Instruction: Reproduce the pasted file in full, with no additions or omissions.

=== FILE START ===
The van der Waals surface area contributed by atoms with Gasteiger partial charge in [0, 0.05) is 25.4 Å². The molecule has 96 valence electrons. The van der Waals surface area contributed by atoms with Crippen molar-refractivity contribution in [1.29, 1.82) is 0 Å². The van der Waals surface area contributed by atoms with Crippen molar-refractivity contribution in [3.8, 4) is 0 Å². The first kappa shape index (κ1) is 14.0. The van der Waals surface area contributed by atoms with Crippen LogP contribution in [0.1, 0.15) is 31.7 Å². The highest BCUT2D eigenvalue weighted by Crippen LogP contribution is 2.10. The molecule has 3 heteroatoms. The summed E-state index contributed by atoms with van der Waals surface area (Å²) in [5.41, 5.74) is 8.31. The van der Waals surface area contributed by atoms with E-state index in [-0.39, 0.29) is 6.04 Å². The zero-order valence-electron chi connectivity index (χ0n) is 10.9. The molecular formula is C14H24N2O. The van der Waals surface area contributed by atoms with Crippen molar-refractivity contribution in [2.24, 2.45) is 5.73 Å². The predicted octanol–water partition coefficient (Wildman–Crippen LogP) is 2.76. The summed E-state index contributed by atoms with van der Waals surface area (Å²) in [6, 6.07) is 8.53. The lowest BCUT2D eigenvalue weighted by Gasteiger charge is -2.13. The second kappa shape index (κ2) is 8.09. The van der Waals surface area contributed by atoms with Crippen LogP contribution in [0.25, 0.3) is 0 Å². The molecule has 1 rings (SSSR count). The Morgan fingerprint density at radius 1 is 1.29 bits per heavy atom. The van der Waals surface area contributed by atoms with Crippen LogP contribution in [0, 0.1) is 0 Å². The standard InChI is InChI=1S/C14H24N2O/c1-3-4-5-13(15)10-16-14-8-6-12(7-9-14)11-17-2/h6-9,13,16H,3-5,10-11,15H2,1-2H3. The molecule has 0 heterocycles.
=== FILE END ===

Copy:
The van der Waals surface area contributed by atoms with Gasteiger partial charge in [0, 0.05) is 25.4 Å². The molecule has 96 valence electrons. The van der Waals surface area contributed by atoms with Crippen molar-refractivity contribution in [1.29, 1.82) is 0 Å². The van der Waals surface area contributed by atoms with Crippen molar-refractivity contribution in [3.8, 4) is 0 Å². The first kappa shape index (κ1) is 14.0. The van der Waals surface area contributed by atoms with Crippen LogP contribution in [0.1, 0.15) is 31.7 Å². The highest BCUT2D eigenvalue weighted by Crippen LogP contribution is 2.10. The molecule has 3 heteroatoms. The summed E-state index contributed by atoms with van der Waals surface area (Å²) in [5.41, 5.74) is 8.31. The van der Waals surface area contributed by atoms with E-state index in [-0.39, 0.29) is 6.04 Å². The zero-order valence-electron chi connectivity index (χ0n) is 10.9. The molecular formula is C14H24N2O. The van der Waals surface area contributed by atoms with Crippen molar-refractivity contribution in [2.24, 2.45) is 5.73 Å². The predicted octanol–water partition coefficient (Wildman–Crippen LogP) is 2.76. The summed E-state index contributed by atoms with van der Waals surface area (Å²) in [6, 6.07) is 8.53. The lowest BCUT2D eigenvalue weighted by Gasteiger charge is -2.13. The second kappa shape index (κ2) is 8.09. The van der Waals surface area contributed by atoms with Crippen LogP contribution in [0.25, 0.3) is 0 Å². The molecule has 1 rings (SSSR count). The Morgan fingerprint density at radius 1 is 1.29 bits per heavy atom. The van der Waals surface area contributed by atoms with Crippen LogP contribution in [0, 0.1) is 0 Å². The standard InChI is InChI=1S/C14H24N2O/c1-3-4-5-13(15)10-16-14-8-6-12(7-9-14)11-17-2/h6-9,13,16H,3-5,10-11,15H2,1-2H3. The molecule has 0 heterocycles.